In their summary and critique, Gamble, Gamble, and Pruski mischaracterise both the central arguments and the primary objectives of our original paper. Our paper does not provide an ethical justification for paediatric Medical Assistance in Dying (MAID) by comparing it with other end of life care options. In fact, it does not offer arguments about the permissibility of MAID for capable young people at all. Instead, our paper focuses on the ethical questions that emerged as we worked to develop a policy for responding to MAID requests at our tertiary paediatric institution. Following the Supreme Court of Canada’s recent decriminalisation of MAID, our hospital needed to answer immediate on-the-ground questions such as: ‘What are we going to do if an 18-year-old patient in our care requested MAID today, as is now their legal right? How should we protect their privacy? What is the best way to ensure patients are informed when making these decisions?’ On these important questions, Gamble, Gamble, and Pruskiare silent.
- informed consent
- policy development
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We thank Gamble, Gamble, and Pruski for this engagement with our recent paper on Medical Assistance in Dying (MAID). One of the goals of our original paper was to stimulate wider discussion about the rich ethical questions that we encountered as we worked with colleagues to develop a policy for responding to MAID requests from 18-year-old patients at our tertiary paediatric institution. We appreciate the opportunity to re-emphasise the central arguments of our original paper, which we feel are mischaracterised in Gamble, Gamble, and Pruski’s summary and critique.
Gamble, Gamble, and Pruski summarise our central argument as follows:
Their key assertion is that MAID is ethically equivalent to palliative sedation and withdrawal of care (WOC). In their view, all three involve actions that cause the patient to die sooner than if no such action were taken. Therefore, as all three come to the same end, death, they are ethically equivalent; and if sedation and WOC are ethically justified for children, so should be MAID (p4).1
In our view, this summary mischaracterises both the central arguments and the primary objectives of the original paper. Our paper does not attempt to provide an ethical justification for paediatric MAID by comparing it with other end of life care options. In fact, we do not offer arguments about the permissibility or impermissibility of MAID at all.
Instead, our original paper focuses on the ethical issues that emerged as we attempted to grapple with the Supreme Court of Canada’s recent decision to decriminalise MAID across the country. We needed to answer immediate on-the-ground questions such as: ‘What are we going to do if an 18-year-old patient in our care requested MAID today, as is now their legal right? How should we protect their privacy? What is the best way to ensure patients are informed when making these decisions?’ We found that existing scholarship, guides to practice and legislation all pointed in different directions or remained silent on these crucial questions.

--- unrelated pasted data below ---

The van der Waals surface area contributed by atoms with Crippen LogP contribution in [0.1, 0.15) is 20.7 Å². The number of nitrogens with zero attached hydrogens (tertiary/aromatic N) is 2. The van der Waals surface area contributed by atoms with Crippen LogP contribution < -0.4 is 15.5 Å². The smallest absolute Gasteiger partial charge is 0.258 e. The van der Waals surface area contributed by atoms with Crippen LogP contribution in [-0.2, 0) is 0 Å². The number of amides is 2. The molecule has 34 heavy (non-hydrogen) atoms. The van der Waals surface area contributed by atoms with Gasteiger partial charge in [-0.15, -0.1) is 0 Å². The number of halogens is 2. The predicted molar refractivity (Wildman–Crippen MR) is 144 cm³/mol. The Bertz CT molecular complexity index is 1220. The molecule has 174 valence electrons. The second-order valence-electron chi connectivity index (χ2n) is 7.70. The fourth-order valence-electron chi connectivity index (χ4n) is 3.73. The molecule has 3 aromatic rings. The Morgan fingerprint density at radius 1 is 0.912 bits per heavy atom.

In the course of this work, we came to believe that our problem stemmed from theoretical confusion about the nature of MAID. Some guides to practice seemed to conceptualise MAID as distinct from all other forms of medical practice, thus requiring new frameworks for navigating informed consent and privacy. Other guides theorised MAID as similar to accepted medical practices which result in the end of life (such as palliative sedation or the withdrawal of life-sustaining medical interventions) and suggested that the same best practices concerning patient privacy and informed consent used in these situations could be usefully extended to MAID.
Our original paper does not, as Gamble, Gamble, and Pruski suggest, side definitively with either of these positions. In fact, when the draft policy is introduced on page 5 of the original paper, it is under the subtitle ‘our policy and the search for middle ground’.2 As this suggests, the draft policy attempts to offer a way forward between these diametric positions. Our aim was to create a policy that would protect and respect patient rights, in the midst of a rapidly changing legal and clinical landscape.
To summarise, then, our original paper does not offer arguments for the ethical defensibility of paediatric MAID, nor does it argue that there are no differences between MAID, palliative sedation and the withdrawal of life-sustaining medical interventions. Instead, it asks what the nature of these differences might be and whether these differences are sufficient to justify the creation of new procedures for protecting patient privacy and facilitating informed consent.
Arguments concerning caregiver intentions
Contrary to Gamble, Gamble, and Pruski’s’s summary, our original paper does not ‘claim that intentions don’t matter’ (p5)1 nor does it ‘renounce intention’(p5).1 Instead, our paper argues that existing policy statements which distinguish MAID from practices like palliative sedation on the grounds of caregiver intentions usually do not provide an explicit theorisation of why and how the intentions of healthcare providers might justify the different treatment of patients at the level of practice.i
Gamble, Gamble, and Pruski suggest two hypothetical analogies for our consideration. The first concerns a tragic accident—a nurse misreads an order and administers a lethal dose of medication. The second involves a terrible unanticipated outcome—a patient presenting with strep throat is prescribed penicillin, has an unexpected anaphylactic reaction and dies.